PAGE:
“The Fourth Edition is a fine book which I can highly recommend to blue-water sailors who want to buy real insurance, and not simply the kind printed on paper.”  The book has lists of: other books to read; route forecasters;  producers of drag devices; hardware ratings; chain and rope strengths, meteor­ological events; offshore checklist; multihull capsize protocol, and much more.

#372 Softcover, 8 1/2" x 11", 196 pp, illustrations, index, appendix of producers of drag devices …Eur 39,95





Diesel Engines

A Boatowner’s Guide to Operation and Maintenance

by Leo Block, P.E.

If the owner of a diesel engine wants it to run smoothly, efficiently, and reliably, and wishes to minimize expensive repairs, then proper operation and maintenance are essential. This book focuses on those all-important areas, except repairs and overhauls which the average owner can’t, doesn’t want to do, or shouldn’t tackle anyway.

The first chapter presents a non-technical over­view of fundamental diesel operating principles, and identifies the separate systems (cooling, fuel, etc...) whose dependable operation is requisite to good performance.

In subsequent chapters, each of these systems is explained, and the required maintenance tasks are presented in checklist format. Safety precautions are stressed and explained. A separate chapter is devoted to engine operation: warm-up, normal running mode, and shutdown. The appendices in­clude such subjects as winter shutdown, what to expect from an engine survey, and troubleshooting.

Numerous illustrations and step-by-step instructions are all part of the author’s clear, well-organized presentation. The boatowner need not be an ex­perienced mechanic to perform routine maintenance chores – and special tools are not required.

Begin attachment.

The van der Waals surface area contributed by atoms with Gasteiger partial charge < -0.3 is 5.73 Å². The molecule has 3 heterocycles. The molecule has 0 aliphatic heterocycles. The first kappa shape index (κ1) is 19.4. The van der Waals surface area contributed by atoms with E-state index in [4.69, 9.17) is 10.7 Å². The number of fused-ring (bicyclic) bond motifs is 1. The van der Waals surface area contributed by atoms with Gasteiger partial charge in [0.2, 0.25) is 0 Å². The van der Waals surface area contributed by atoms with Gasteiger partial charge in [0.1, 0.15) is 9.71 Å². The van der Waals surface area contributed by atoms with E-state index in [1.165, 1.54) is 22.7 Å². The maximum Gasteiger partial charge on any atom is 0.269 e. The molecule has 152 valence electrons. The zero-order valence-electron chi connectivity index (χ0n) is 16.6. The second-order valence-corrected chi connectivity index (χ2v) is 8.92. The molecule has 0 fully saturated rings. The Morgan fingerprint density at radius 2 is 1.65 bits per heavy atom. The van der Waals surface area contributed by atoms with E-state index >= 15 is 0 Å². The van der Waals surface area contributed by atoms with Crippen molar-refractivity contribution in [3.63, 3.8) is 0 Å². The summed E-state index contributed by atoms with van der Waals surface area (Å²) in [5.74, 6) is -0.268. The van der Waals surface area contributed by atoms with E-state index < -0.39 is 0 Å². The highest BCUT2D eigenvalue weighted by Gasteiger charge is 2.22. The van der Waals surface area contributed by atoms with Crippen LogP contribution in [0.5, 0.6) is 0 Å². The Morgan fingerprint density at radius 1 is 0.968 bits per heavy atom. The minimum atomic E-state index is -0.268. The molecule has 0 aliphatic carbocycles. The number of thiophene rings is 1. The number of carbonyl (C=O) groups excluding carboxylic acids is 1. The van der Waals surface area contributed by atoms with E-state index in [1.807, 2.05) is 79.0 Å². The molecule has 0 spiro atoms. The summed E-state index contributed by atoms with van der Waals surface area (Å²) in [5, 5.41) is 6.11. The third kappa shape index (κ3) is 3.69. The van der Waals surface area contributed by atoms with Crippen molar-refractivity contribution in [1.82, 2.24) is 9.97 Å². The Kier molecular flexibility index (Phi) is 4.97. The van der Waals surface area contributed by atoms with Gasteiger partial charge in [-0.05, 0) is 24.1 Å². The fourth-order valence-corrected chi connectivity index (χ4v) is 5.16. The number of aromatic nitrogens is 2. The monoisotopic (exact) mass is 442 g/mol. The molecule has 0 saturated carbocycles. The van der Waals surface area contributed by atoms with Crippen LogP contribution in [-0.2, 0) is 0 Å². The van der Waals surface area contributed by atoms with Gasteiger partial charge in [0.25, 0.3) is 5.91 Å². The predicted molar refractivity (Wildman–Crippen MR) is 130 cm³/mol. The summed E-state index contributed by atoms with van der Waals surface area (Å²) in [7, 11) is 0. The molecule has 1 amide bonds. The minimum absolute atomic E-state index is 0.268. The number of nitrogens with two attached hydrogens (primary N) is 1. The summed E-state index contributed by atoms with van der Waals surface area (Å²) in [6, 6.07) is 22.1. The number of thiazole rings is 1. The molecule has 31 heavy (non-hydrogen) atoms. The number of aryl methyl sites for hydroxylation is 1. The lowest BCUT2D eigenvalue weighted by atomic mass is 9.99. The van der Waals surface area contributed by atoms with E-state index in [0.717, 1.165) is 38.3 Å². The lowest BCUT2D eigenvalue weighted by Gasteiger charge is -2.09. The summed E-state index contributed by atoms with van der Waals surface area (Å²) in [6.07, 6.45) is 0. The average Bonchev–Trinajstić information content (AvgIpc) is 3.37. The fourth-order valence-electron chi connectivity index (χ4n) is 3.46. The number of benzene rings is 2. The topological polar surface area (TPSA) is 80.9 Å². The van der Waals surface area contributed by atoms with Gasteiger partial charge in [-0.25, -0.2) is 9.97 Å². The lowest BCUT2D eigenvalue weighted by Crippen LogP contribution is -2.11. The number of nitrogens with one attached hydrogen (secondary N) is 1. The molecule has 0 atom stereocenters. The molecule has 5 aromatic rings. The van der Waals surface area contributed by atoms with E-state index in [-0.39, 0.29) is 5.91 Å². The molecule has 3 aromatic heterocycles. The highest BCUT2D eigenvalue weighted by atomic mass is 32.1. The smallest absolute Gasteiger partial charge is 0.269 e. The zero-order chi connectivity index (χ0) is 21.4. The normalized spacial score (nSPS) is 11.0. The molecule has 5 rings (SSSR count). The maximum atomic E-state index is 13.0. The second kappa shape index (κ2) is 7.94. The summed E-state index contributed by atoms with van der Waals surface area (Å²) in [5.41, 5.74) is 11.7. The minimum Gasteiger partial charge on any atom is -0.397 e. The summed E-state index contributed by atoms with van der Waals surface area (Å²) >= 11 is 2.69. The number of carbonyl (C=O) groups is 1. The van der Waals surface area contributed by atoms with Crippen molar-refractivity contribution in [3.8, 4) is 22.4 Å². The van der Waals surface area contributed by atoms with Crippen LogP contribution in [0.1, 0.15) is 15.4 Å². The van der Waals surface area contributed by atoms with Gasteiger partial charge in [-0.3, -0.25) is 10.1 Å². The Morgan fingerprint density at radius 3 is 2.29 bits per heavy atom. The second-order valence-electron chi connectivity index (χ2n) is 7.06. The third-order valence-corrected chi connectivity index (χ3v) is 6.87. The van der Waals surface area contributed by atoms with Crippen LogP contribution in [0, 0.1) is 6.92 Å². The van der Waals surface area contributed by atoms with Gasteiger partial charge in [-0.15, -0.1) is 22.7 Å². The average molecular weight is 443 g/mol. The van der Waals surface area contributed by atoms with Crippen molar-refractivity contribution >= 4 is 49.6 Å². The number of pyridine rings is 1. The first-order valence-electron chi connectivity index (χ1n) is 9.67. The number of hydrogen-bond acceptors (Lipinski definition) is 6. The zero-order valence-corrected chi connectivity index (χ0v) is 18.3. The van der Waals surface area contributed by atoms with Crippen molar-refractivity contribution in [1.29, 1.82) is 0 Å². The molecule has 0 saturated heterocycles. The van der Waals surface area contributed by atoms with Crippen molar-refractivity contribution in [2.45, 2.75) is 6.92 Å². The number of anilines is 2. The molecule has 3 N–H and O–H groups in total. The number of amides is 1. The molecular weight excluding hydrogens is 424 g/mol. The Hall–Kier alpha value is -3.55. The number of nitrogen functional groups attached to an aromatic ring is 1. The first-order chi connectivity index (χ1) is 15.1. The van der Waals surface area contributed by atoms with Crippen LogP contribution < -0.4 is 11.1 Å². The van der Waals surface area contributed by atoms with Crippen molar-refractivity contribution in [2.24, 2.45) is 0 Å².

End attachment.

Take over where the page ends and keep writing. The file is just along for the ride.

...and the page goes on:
#327 Softcover, 6" x 9", 136pp, many illustrations …14,95





Emergency Navigation

by David Burch

This is a detailed account of how to find your position anywhere on the world’s oceans after your electronics fail and you  lose your sextant, watch, and almanac, but that’s really only the beginning. The book is chock-full of good sound navigational techniques and principles that will serve you well regardless of where and under what conditions you are sailing.

     Burch presents detailed discussions on finding time and place at sea; determining direction; steering by the wind and swells; steering by the stars; steering by the sun; and steering by other objects in the sky. You will also find chapters on steering under conditions of reduced visibility; piloting in currents; dead reckoning; latitude and longitude; and no instrument piloting. A final summary tells you what to do in any situation with what you have available at the time.


#130 Softcover, 7” x 10”, 248pp, many illustrations, charts, and diagrams …Eur 21,20





Fatal Storm

The inside story of the tragic Sydney-Hobart Race

by Rob Mundle

The sailors aboard the one-hundred-and-fifteen boats in the Tasman Sea were prepared for ordinary gales, but what Nature dealt out was anything but ordinary...
The annual race from Sydney, Australia, to Hobart, Tasmania, is one of the world’s three great ocean-racing events. The 630-mile course takes competitors across the notorious-ly rough waters of the Bass Strait and the Tasman Sea.